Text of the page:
Syndactyly, the most common congenital hand anomaly, is an abnormal connection of fingers or toes to one another—the digits are “webbed,” and have failed to separate normally during development. It most commonly involves the middle and ring fingers. In about 50% of cases, both hands are involved. Syndactyly may occur alone, or with other anomalies as part of a syndrome.
Typically, syndactyly is not painful. However, in some very severe cases, in which the nails might dig into the joined fingertips, minor infections and wounds can cause some discomfort.
Syndactyly may occur in different forms. Complete syndactyly occurs when the digits are joined all the way to their tips, while in incomplete syndactyly, the digits are joined only for part of their length. Simple syndactyly means that the digits are joined by the skin and soft tissue only, while complex syndactyly means that the bones of the digits are fused together.
Syndactyly can occur in any newborn infant. Overall, syndactyly occurs in approximately one out of 2500 newborns. In up to approximately 40% of cases, there is a family history of syndactyly. If syndactyly occurs alone, it is inherited as an autosomal dominant condition; that is, the children of an affected individual will have a 50% chance of having syndactyly. However, syndactyly is not the same from one generation to the next, and can be more or less severe than in the affected parents. Syndactyly is more common in Caucasians than in other ethnicities, and affects boys twice as often as girls.
When the hands and feet are developing in the womb, they start out as flat “paddles” that then normally separate into five digits. Syndactyly occurs when there is a failure of this separation process. This may be caused by a genetic abnormality or by environmental influences.
The primary issue in syndactyly is function of the hand and digits. Syndactyly causes limitation of function, because the involved digits cannot move completely independently. In very severe cases, with multiple digits involved in complex syndactyly, there can be problems with infections and skin breakdown.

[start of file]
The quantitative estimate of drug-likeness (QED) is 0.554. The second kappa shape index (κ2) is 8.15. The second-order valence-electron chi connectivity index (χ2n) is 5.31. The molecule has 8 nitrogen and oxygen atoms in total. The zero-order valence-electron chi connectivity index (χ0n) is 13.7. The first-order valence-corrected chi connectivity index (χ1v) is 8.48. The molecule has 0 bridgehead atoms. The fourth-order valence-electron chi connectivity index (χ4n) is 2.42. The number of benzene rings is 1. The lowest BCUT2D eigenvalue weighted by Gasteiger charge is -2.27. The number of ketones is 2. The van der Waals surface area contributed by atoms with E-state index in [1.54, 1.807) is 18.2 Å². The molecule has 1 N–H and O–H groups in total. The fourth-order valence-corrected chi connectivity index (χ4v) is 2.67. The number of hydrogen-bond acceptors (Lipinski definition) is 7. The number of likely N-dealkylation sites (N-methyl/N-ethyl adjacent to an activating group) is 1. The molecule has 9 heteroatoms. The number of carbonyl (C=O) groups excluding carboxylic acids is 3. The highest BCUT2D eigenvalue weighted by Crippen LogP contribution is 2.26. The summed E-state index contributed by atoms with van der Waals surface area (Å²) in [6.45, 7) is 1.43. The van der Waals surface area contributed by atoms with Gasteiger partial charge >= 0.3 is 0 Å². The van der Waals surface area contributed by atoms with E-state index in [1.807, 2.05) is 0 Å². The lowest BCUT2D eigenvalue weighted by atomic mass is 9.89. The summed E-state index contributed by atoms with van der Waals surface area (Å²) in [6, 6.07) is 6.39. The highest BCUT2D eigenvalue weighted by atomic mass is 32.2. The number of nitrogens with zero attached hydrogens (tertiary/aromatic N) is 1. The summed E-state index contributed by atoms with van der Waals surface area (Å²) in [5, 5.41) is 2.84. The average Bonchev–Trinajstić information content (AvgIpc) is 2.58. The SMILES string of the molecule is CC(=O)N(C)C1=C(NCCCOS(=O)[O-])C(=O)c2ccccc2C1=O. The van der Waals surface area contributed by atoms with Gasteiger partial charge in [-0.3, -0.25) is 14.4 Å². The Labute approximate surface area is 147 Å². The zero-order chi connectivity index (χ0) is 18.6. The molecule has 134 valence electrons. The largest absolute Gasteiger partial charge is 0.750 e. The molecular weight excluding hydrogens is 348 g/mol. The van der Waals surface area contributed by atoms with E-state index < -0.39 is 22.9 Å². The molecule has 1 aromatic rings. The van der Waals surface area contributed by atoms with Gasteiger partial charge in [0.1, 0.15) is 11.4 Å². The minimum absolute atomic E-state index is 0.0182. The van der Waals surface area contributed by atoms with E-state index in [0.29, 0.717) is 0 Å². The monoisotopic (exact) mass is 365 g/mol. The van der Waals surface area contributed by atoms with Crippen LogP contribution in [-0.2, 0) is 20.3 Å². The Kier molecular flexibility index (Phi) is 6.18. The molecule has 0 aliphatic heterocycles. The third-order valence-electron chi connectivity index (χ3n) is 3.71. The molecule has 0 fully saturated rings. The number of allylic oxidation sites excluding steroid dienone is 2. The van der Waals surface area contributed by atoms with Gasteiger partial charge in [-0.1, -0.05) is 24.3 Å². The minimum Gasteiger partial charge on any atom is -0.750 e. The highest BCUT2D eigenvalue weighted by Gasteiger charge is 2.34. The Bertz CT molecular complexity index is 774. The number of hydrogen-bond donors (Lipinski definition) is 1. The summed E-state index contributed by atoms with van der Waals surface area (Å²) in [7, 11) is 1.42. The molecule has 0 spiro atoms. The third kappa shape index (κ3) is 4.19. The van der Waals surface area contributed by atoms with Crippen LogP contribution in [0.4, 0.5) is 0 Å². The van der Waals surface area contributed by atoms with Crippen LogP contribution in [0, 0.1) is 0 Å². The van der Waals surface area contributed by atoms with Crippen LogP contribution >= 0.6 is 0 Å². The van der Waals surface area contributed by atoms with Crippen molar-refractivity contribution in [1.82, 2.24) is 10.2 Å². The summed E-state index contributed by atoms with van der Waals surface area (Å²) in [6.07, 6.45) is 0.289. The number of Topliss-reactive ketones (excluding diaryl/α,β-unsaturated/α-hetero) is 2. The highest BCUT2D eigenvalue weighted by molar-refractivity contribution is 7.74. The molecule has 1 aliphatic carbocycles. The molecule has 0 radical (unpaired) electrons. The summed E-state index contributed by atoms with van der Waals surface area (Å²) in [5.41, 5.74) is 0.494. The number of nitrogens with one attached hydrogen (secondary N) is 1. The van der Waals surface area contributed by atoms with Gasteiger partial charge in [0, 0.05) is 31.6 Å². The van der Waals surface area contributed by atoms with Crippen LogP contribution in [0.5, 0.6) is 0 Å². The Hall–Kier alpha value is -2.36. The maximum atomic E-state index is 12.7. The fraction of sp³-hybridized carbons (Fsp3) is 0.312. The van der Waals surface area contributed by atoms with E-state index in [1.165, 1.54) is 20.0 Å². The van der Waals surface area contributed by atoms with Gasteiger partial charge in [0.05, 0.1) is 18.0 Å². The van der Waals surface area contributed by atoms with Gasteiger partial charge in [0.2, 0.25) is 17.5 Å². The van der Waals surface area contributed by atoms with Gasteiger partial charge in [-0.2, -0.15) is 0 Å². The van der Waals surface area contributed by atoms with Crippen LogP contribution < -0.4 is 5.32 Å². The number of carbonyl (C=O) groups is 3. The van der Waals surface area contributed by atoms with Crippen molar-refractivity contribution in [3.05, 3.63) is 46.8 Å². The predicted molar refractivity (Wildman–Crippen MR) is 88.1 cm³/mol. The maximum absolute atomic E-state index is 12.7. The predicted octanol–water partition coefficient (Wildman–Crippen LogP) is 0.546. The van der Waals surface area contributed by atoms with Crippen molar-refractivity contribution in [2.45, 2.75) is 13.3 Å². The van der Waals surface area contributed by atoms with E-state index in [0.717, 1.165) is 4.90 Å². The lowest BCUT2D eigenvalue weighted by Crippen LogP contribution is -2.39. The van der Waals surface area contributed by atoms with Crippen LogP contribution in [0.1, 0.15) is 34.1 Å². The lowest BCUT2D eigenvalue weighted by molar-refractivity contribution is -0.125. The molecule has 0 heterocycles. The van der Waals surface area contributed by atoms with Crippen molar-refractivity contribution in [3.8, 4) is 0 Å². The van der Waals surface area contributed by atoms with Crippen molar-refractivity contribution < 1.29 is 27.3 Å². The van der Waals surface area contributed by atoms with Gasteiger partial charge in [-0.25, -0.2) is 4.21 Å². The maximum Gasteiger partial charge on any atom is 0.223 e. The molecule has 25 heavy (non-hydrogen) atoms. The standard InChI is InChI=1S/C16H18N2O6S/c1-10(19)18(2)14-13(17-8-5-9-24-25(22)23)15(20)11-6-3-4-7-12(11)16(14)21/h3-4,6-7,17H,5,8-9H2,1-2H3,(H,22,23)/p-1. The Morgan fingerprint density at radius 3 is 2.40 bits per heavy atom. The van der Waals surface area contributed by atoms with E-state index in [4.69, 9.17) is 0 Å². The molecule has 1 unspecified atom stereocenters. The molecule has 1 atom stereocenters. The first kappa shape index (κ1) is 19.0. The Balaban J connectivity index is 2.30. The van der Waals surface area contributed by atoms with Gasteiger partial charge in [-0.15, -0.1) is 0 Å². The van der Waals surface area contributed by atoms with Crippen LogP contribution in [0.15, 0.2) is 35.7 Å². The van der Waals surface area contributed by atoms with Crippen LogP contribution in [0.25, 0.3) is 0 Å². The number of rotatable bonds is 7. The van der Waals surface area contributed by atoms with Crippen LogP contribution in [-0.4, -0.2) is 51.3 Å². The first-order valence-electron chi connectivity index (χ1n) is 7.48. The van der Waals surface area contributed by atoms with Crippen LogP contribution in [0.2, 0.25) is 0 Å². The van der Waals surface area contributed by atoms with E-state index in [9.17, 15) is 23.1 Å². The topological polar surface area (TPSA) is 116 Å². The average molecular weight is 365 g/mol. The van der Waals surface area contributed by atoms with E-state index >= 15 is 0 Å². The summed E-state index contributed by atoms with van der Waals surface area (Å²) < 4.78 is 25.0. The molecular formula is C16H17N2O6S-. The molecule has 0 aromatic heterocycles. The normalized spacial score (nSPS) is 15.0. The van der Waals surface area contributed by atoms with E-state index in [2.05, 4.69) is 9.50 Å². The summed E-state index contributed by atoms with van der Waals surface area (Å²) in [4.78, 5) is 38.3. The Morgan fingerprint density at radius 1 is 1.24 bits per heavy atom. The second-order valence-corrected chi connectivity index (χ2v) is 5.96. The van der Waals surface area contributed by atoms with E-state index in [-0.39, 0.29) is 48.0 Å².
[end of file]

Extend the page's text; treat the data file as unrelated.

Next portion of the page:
Some children with syndactyly will have other congenital abnormalities or syndromes. Syndactyly may occur as part of several different syndromes. For example, in the craniofacial dysostosis syndromes, such as Apert’s syndrome (see Craniofacial Syndromes), in addition to very severe, symmetric syndactyly of the hands and feet, there are also significant head and face abnormalities.
While every patient is treated individually, with treatment plans made specifically for him or her, some generalizations are possible. Syndactyly is treated surgically, with an operation that separates the digits using skin from the digits and, usually, skin grafts from the lower abdomen to cover the separated fingers. When the small finger or thumb is involved, this operation is done at about six months of age, to avoid distortion of the adjacent ring or index finger with growth, since the thumb and small finer are shorter than their neighboring digits. Otherwise, syndactyly release is usually done at about eighteen months of age. Before this age, the incidence of wound healing complications and skin graft failures is significantly higher. In special cases with very complex syndactyly—or complicated syndactyly–such as in Apert’s syndrome (see Craniofacial Syndromes), surgery may begin earlier, and multiple procedures may be required in a staged sequence to achieve separation of all the digits.
You will meet with your surgeon soon after your baby is born. In some cases, diagnosis is made prenatally by ultrasound exam, and you may have the opportunity to meet your surgeon before your baby is born. Your surgeon will examine your baby and take xrays of the affected hand. Your baby will be examined in the clinic periodically during the months before surgery. The treatment plan and the details of the surgical procedures will be carefully explained to you by your surgeon. Usually, no special treatment or therapy is required before surgery.
At the very least, your child will be treated by the hand surgeon and a certified hand therapist. In addition, a geneticist and developmental pediatrician are usually involved in the care of babies with syndactyly.
Ideally, you will meet your surgeon either prenatally or soon after your baby is born. You will meet with your surgeon several times before surgery, and will get to know him quite well.